The African endemic form of KS was first described in 1914, butits prevalence in Africa was only appreciated approximately 20years later, when a review of 500 tumors in Nigerian patientsshowed 2% to be KS [3,4]. The African form occurs predominantlyin young, black adults 25 to 40 years of age. The male-to-femaleratio for this form is 17:1. The presentation is variable. Benign,nodular lesions limited to the extremities form one end of thespectrum; florid, disseminated lesions are at the other end. Survivalranges from 3 to 10 years following presentation. There is alsoa lymphadenopathic subvariant of the African form that affectschildren at a mean age of 3 years. The male-to-female ratio forthis pediatric subvariant is 3:1 [2].

In the 1970s, a third form of KS was observed in immunocompromisedpatients. Such patients who are at risk for this form of KS includerecipients of renal transplant, patients on long-term corticosteroidsfor various disorders, and patients who are immunosuppressed asa result of some other therapeutic regimen or malignancy. As withthe African form, with the immunocompromised form, lesions areoften localized, although rapid dissemination is seen in somecases. The male-to-female ratio for this form is 2.3:1. One uniqueaspect of this form of KS is that some lesions resolve when iatrogenicimmunosuppression is stopped [2].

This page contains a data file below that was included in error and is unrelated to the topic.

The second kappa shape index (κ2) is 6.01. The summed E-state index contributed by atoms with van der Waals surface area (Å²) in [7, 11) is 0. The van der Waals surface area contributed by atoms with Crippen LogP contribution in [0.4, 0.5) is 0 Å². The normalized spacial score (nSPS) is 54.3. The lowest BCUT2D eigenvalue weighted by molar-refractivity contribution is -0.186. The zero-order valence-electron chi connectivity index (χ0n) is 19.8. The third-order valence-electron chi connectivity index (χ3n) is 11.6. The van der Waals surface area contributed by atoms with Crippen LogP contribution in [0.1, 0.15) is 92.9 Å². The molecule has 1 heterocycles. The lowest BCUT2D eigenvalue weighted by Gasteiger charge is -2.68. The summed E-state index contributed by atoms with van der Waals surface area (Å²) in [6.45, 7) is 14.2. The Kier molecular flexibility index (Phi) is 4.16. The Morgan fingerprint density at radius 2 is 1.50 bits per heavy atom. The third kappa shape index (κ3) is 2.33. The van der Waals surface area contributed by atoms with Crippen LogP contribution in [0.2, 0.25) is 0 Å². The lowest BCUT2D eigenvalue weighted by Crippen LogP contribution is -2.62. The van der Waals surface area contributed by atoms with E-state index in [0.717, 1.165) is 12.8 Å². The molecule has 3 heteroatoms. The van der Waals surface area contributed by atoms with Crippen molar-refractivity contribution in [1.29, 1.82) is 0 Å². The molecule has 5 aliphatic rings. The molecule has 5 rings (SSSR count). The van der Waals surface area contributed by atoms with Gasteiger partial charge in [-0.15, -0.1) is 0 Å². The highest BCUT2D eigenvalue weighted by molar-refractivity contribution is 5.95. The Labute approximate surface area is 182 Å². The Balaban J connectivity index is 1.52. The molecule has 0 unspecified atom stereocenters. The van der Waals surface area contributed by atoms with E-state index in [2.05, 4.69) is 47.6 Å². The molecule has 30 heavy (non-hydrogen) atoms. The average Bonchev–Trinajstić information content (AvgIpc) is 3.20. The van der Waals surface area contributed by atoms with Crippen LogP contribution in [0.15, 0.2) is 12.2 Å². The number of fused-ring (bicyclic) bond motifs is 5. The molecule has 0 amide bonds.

In 1981, a major epidemic of the fourth type of KS was discovered.The AIDS-related form occurs in conjunction with human immunodeficiencyvirus (HIV) infection and is found predominantly among white,homosexual/bisexual men. In contrast to the other three forms,in which lesions tend to appear on the legs, AIDS-related KS mayappear on the extremities but also commonly appears on the chestand face (Figure 1) as well as in the gastrointestinal tract andlungs. Disease is also more virulent with this form than withthe other three forms, and most patients die of KS or other AIDS-definingillnesses within 1 to 3 years of presentation. The male-to-femaleratio for the AIDS-related form is 100:1 [2].